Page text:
Seismic fragility assessment requires a large number of data points and reliable numerical models which can predict the responses of structures under a wide range of excitation intensities. Nonlinear time history analysis method has been traditionally used to develop seismic fragility curves in which the reliability of the fragility curves largely depends on the accuracy of the numerical models. In this research, the seismic fragility of Self-Centering Energy Dissipative (SCED) Bracing Systems is assessed through hybrid simulations using UI-SimCor. The SCED Bracing System which has been actively developed by Prof. Christopoulos' research group at University of Toronto can sustain large inter-story drift, has ability to dissipate energy, and does not develop permanent deformation. Since numerical models have inherent limitation due to simplification of complicated force-deformation relationship, over thirty hybrid simulations of a six-storey steel structure are carried out to experimentally derive seismic fragility curves. The SCED Brace in the first floor of the structure is experimentally modeled in full scale while the rest of the building is numerically represented. The simulation results show that the SCED Brace system can sustain MCE level ground motion without developing noticeable inelastic deformation and meeting drift requirements. The experiments also demonstrated that the hybrid simulation is a reliable experimental method for seismic fragility assessment of structures.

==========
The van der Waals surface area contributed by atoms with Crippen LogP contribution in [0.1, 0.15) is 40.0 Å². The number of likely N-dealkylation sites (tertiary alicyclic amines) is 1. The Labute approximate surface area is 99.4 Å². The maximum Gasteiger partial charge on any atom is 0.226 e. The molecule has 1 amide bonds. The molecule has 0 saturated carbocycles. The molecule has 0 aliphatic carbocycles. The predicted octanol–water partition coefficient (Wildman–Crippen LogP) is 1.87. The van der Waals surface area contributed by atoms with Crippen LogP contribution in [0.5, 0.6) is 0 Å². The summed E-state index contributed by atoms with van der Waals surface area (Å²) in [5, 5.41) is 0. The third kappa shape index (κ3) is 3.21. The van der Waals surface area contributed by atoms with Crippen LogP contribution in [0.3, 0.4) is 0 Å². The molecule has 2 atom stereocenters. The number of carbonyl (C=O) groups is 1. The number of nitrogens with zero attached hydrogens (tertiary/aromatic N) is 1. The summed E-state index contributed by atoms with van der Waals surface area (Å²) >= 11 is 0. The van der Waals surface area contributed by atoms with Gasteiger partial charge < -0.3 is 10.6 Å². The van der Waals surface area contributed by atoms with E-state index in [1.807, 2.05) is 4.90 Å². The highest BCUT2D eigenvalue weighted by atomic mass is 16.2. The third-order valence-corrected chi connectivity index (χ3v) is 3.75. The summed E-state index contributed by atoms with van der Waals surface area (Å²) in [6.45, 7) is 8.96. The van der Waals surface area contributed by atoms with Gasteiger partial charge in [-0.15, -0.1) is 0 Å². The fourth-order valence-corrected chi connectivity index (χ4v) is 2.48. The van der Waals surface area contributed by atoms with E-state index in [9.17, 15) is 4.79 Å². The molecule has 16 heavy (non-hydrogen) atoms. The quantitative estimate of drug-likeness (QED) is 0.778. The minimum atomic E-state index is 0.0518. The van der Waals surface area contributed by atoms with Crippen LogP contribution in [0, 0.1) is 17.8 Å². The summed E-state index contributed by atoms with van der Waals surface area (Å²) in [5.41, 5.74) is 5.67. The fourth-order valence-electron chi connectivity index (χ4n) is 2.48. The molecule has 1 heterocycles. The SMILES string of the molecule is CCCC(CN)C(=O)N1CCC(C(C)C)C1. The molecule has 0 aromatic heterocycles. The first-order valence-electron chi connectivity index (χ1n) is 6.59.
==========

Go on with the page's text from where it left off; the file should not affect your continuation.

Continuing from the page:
Credits and References
Kammula, V., Erochko, J., Kwon, O., and Christopoulos, C. (2012). “Performance Assessment of the Self Centering Energy Dissipative ( SCED ) Bracing System using Hybrid Simulation.” 15th World Conference on Earthquake Engineering, Lisbon, Portugal.
Researchers should cite this work as follows:
Oh-Sung Kwon (2013), "Pseudo-dynamic Hybrid Simulation of a Six-Story Building with Self-Centering Energy Dissipating (SCED) Braces," https://nees.org/resources/5789.